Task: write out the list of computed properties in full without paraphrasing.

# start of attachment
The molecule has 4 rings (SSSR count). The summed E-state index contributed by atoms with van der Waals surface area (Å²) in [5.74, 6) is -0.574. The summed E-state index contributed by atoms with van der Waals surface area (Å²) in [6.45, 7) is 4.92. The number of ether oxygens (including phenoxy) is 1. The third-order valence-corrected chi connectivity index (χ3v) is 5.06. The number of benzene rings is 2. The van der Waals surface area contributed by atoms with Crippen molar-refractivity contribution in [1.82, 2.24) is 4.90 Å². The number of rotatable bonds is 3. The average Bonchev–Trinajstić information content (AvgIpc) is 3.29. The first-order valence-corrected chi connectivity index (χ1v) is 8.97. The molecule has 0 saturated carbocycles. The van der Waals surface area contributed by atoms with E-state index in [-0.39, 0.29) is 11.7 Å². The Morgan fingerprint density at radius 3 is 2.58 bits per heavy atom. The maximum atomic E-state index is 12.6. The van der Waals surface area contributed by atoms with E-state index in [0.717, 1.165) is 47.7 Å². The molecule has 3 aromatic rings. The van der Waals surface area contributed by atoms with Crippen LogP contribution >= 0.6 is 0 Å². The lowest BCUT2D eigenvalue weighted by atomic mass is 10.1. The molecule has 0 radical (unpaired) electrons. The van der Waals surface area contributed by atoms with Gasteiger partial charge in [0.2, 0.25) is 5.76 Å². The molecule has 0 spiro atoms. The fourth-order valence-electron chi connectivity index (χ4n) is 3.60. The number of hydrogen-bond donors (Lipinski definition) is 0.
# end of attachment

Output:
The molecule has 4 rings (SSSR count). The summed E-state index contributed by atoms with van der Waals surface area (Å²) in [5.74, 6) is -0.574. The summed E-state index contributed by atoms with van der Waals surface area (Å²) in [6.45, 7) is 4.92. The number of ether oxygens (including phenoxy) is 1. The third-order valence-corrected chi connectivity index (χ3v) is 5.06. The number of benzene rings is 2. The van der Waals surface area contributed by atoms with Crippen molar-refractivity contribution in [1.82, 2.24) is 4.90 Å². The number of rotatable bonds is 3. The average Bonchev–Trinajstić information content (AvgIpc) is 3.29. The first-order valence-corrected chi connectivity index (χ1v) is 8.97. The molecule has 0 saturated carbocycles. The van der Waals surface area contributed by atoms with E-state index in [-0.39, 0.29) is 11.7 Å². The Morgan fingerprint density at radius 3 is 2.58 bits per heavy atom. The maximum atomic E-state index is 12.6. The van der Waals surface area contributed by atoms with E-state index in [0.717, 1.165) is 47.7 Å². The molecule has 3 aromatic rings. The van der Waals surface area contributed by atoms with Crippen LogP contribution >= 0.6 is 0 Å². The lowest BCUT2D eigenvalue weighted by atomic mass is 10.1. The molecule has 0 radical (unpaired) electrons. The van der Waals surface area contributed by atoms with Gasteiger partial charge in [0.2, 0.25) is 5.76 Å². The molecule has 0 spiro atoms. The fourth-order valence-electron chi connectivity index (χ4n) is 3.60. The number of hydrogen-bond donors (Lipinski definition) is 0.